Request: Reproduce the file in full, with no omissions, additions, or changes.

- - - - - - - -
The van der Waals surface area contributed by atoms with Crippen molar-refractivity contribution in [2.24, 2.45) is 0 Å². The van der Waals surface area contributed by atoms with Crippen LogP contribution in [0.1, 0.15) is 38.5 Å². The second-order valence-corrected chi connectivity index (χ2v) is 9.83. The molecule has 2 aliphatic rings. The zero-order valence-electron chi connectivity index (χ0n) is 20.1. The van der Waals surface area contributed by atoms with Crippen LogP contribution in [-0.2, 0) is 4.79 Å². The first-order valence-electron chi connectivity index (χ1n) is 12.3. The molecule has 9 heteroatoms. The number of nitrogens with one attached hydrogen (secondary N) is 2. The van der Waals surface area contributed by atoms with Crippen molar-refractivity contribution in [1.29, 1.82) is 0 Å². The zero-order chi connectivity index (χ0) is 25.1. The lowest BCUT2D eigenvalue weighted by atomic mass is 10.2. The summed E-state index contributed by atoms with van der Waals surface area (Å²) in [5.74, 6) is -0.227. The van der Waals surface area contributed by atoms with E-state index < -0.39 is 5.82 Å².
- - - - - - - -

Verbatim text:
The van der Waals surface area contributed by atoms with Crippen molar-refractivity contribution in [2.24, 2.45) is 0 Å². The van der Waals surface area contributed by atoms with Crippen LogP contribution in [0.1, 0.15) is 38.5 Å². The second-order valence-corrected chi connectivity index (χ2v) is 9.83. The molecule has 2 aliphatic rings. The zero-order valence-electron chi connectivity index (χ0n) is 20.1. The van der Waals surface area contributed by atoms with Crippen LogP contribution in [-0.2, 0) is 4.79 Å². The first-order valence-electron chi connectivity index (χ1n) is 12.3. The molecule has 9 heteroatoms. The number of nitrogens with one attached hydrogen (secondary N) is 2. The van der Waals surface area contributed by atoms with Crippen molar-refractivity contribution in [1.29, 1.82) is 0 Å². The zero-order chi connectivity index (χ0) is 25.1. The lowest BCUT2D eigenvalue weighted by atomic mass is 10.2. The summed E-state index contributed by atoms with van der Waals surface area (Å²) in [5.74, 6) is -0.227. The van der Waals surface area contributed by atoms with E-state index < -0.39 is 5.82 Å².